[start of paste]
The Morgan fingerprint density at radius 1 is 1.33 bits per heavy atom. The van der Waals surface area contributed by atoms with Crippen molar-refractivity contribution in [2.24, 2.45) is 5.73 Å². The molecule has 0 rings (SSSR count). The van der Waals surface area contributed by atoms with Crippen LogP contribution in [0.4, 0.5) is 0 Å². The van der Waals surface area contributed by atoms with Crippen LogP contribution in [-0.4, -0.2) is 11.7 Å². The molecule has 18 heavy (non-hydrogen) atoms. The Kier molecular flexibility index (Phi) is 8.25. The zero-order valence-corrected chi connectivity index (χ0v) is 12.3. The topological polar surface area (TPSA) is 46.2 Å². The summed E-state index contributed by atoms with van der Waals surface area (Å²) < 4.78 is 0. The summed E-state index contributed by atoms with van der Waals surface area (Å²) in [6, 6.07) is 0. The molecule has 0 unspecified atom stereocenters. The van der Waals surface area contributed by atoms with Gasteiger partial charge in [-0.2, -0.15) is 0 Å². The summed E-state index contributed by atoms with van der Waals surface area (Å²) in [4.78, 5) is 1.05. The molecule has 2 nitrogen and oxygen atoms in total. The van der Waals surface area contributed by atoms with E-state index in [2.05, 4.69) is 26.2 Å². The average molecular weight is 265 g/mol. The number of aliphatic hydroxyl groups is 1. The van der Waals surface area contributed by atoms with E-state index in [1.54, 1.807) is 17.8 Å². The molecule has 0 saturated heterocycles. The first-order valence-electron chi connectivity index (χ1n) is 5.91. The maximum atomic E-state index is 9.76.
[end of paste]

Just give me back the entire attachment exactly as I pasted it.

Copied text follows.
The Morgan fingerprint density at radius 1 is 1.33 bits per heavy atom. The van der Waals surface area contributed by atoms with Crippen molar-refractivity contribution in [2.24, 2.45) is 5.73 Å². The molecule has 0 rings (SSSR count). The van der Waals surface area contributed by atoms with Crippen LogP contribution in [0.4, 0.5) is 0 Å². The van der Waals surface area contributed by atoms with Crippen LogP contribution in [-0.4, -0.2) is 11.7 Å². The molecule has 18 heavy (non-hydrogen) atoms. The Kier molecular flexibility index (Phi) is 8.25. The zero-order valence-corrected chi connectivity index (χ0v) is 12.3. The topological polar surface area (TPSA) is 46.2 Å². The summed E-state index contributed by atoms with van der Waals surface area (Å²) < 4.78 is 0. The summed E-state index contributed by atoms with van der Waals surface area (Å²) in [6, 6.07) is 0. The molecule has 0 unspecified atom stereocenters. The van der Waals surface area contributed by atoms with Gasteiger partial charge in [-0.2, -0.15) is 0 Å². The summed E-state index contributed by atoms with van der Waals surface area (Å²) in [4.78, 5) is 1.05. The molecule has 2 nitrogen and oxygen atoms in total. The van der Waals surface area contributed by atoms with E-state index in [2.05, 4.69) is 26.2 Å². The average molecular weight is 265 g/mol. The number of aliphatic hydroxyl groups is 1. The van der Waals surface area contributed by atoms with E-state index in [1.54, 1.807) is 17.8 Å². The molecule has 0 saturated heterocycles. The first-order valence-electron chi connectivity index (χ1n) is 5.91. The maximum atomic E-state index is 9.76.